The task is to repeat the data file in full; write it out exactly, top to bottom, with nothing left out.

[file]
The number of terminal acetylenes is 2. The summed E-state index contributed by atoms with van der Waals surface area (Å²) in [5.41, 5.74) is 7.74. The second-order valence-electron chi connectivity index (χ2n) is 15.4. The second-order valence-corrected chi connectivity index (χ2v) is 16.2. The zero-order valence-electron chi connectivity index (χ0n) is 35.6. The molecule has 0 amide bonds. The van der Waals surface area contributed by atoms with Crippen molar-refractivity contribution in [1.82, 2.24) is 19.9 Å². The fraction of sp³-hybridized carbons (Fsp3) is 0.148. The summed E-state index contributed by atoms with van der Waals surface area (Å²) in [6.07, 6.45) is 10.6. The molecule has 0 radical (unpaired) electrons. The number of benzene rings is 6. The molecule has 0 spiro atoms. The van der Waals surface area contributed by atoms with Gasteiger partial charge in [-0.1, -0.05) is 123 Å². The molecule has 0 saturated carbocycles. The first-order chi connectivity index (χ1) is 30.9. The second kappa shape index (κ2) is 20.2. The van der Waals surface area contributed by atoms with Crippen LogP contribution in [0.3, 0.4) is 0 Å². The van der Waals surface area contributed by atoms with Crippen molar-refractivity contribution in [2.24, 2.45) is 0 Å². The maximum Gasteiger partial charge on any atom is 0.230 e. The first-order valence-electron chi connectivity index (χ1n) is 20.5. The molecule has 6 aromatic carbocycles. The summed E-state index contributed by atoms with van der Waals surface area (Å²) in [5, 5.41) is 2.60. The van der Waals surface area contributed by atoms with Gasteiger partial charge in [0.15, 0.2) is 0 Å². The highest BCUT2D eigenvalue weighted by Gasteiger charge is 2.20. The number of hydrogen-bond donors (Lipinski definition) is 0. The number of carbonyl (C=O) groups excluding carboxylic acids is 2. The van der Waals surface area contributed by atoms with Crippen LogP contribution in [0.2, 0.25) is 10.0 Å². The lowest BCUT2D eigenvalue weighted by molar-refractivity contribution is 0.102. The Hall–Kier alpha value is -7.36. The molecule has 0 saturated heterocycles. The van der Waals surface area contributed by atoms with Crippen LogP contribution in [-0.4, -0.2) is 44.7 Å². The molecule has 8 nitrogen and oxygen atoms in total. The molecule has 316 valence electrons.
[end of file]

The number of terminal acetylenes is 2. The summed E-state index contributed by atoms with van der Waals surface area (Å²) in [5.41, 5.74) is 7.74. The second-order valence-electron chi connectivity index (χ2n) is 15.4. The second-order valence-corrected chi connectivity index (χ2v) is 16.2. The zero-order valence-electron chi connectivity index (χ0n) is 35.6. The molecule has 0 amide bonds. The van der Waals surface area contributed by atoms with Crippen molar-refractivity contribution in [1.82, 2.24) is 19.9 Å². The fraction of sp³-hybridized carbons (Fsp3) is 0.148. The summed E-state index contributed by atoms with van der Waals surface area (Å²) in [6.07, 6.45) is 10.6. The molecule has 0 radical (unpaired) electrons. The number of benzene rings is 6. The molecule has 0 spiro atoms. The van der Waals surface area contributed by atoms with Gasteiger partial charge in [-0.1, -0.05) is 123 Å². The molecule has 0 saturated carbocycles. The first-order chi connectivity index (χ1) is 30.9. The second kappa shape index (κ2) is 20.2. The van der Waals surface area contributed by atoms with Crippen LogP contribution in [0.3, 0.4) is 0 Å². The van der Waals surface area contributed by atoms with Crippen molar-refractivity contribution in [2.24, 2.45) is 0 Å². The maximum Gasteiger partial charge on any atom is 0.230 e. The first-order valence-electron chi connectivity index (χ1n) is 20.5. The molecule has 6 aromatic carbocycles. The summed E-state index contributed by atoms with van der Waals surface area (Å²) in [5, 5.41) is 2.60. The van der Waals surface area contributed by atoms with Gasteiger partial charge in [0.15, 0.2) is 0 Å². The highest BCUT2D eigenvalue weighted by Gasteiger charge is 2.20. The number of hydrogen-bond donors (Lipinski definition) is 0. The number of carbonyl (C=O) groups excluding carboxylic acids is 2. The van der Waals surface area contributed by atoms with Crippen LogP contribution in [0.2, 0.25) is 10.0 Å². The lowest BCUT2D eigenvalue weighted by molar-refractivity contribution is 0.102. The Hall–Kier alpha value is -7.36. The molecule has 0 saturated heterocycles. The van der Waals surface area contributed by atoms with Crippen LogP contribution in [-0.4, -0.2) is 44.7 Å². The molecule has 8 nitrogen and oxygen atoms in total. The molecule has 316 valence electrons.